Manure Manager

Rosendale Dairy expands despite low milk prices

July 31, 2009  by Manure Manager

July 31, 2009, Picket, Wis. – Construction to double the size of Rosendale Dairy, the largest dairy operation in the state, is underway.

July 31, 2009 – Construction to double the size of Rosendale Dairy — the largest dairy operation in the state — is underway.

“They are pouring cement right now. The vendors were out of work so they were eager to start,” said Jim Ostrom, president and CEO of MilkSource Holdings, Inc. The dairy is located at N8997 County Trunk M in the town of Rosendale.

The new free-stall barn addition and rotary milking parlor will allow the dairy to increase its herd by 4,000 cows, bringing the total milk animals up to 8,000.


Ostrom said the expansion will continue, despite market conditions plunging below cost.

“The dairy economy is very tough, but we are prepared to get through this just fine,” Ostrom said.

Milk prices coming to dairy farmers in Fond du Lac County and elsewhere for 100 pounds of milk have hovered between $9 and $10 for several months, while it takes many between $14 and $16 to break even, said Paul Dyk, dairy and livestock agent for UW-Extension in Fond du Lac County. 13,200 cows

During a tour of the dairy last week, Ostrom showed off the efficiency of the operation, the health and happiness of his herd, and the dairy barn’s state-of-the art cooling system. Along with Rosendale Dairy, the company operates Omro Dairy in Omro and Tidy View Dairy in Kaukauna, for a combined total dairy herd of 13,200 cows.

Ostrom said he doesn’t expect the current project to be completed or housing cows for another four to six months. The dairy has applied for and is awaiting approval of another wastewater discharge permit from the Wisconsin Department of Natural Resources. On May 12, the town of Rosendale Board approved a conditional use permit to allow the dairy to place a portable ready mix cement on site for the construction.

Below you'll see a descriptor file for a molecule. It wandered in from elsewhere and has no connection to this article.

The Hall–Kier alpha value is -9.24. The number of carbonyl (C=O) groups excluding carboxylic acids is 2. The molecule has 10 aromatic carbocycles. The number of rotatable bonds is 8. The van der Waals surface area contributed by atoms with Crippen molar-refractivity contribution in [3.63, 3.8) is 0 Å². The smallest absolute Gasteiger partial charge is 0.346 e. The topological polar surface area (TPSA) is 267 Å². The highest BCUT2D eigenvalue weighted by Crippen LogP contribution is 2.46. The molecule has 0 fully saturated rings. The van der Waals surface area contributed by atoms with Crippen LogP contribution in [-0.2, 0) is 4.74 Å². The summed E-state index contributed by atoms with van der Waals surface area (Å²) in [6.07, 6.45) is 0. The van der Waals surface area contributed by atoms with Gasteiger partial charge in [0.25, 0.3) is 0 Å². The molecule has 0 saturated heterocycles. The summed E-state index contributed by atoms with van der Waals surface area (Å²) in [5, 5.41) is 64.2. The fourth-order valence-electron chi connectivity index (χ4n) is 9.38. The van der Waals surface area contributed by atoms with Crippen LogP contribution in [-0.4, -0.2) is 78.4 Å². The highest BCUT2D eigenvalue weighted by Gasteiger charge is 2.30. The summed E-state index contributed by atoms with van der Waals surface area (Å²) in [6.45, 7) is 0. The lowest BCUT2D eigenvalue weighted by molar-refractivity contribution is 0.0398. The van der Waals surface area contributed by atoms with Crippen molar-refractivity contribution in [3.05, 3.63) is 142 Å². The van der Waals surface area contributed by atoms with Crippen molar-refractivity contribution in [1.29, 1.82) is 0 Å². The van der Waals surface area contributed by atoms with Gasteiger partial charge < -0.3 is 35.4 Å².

In addition to the environmental impact statement and WPDES permit, Rosendale Dairy has received 32 other permits and approvals necessary for its operation.

Rosendale Dairy’s opponent, PEPL (People Empowered Protect the Land) of Rosendale continue to press the DNR for greater protections from the water and air pollution caused by Wisconsin’s largest factory farm, said Jamie Saul, staff attorney for Midwest Environmental Advocates.
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“The risks to public health and the environment are clear. Almost a hundred million gallons of manure and wastewater annually will be spread, untreated, on land that is too saturated to safely accommodate it, putting the region’s wells and already-polluted lakes and streams at greater risk,” he said.

PEPL member Elaine Swanson said the DNR has responded favorably to the group’s petition for review of Rosendale Dairy's current WPDES Permit.

“They have agreed to sit down and discuss the many flaws we see in the permit. We expect to attend a meeting sometime in August,” Swanson said.

Revenue bonds
Last month the Town Board of Freedom approved the issuing of $18 million in industrial development revenue bonds to MilkSource Holdings for use at its three locations, said the town’s attorney Steve Frassetto.

“The company is doing some solid waste facility improvements at all those locations, and this allows them to process under a municipality with tax exempt status,” Frassetto said.

An advanced manure treatment system at Rosendale Dairy, expected to be completed within the next three months, will pull solids out of the water to more easily manage the manure and reduce odor.

A recent an ice cream social at the dairy drew around 2,000 “local folks,” Ostrom said. Now that the farm is up and running community residents can see how clean and state-of-the-art the operation really is, he pointed out. So far he’s had no complaints from anyone living in the vicinity.

“We answered a lot of questions, and people seemed comfortable with how things were being run,” he said. Dairy tours for schools and other groups will start up in fall.

The dairy has struck up a win-win deal with area landowners by spreading manure on acreage in return for crops. Ostrom said the demand for their “chemical-free” fertilizer outweighs what the dairy produces in manure waste.

The dairy operation mixes its own high-moisture feed, spending about $6 million annually, which goes into the local economy, he pointed out.


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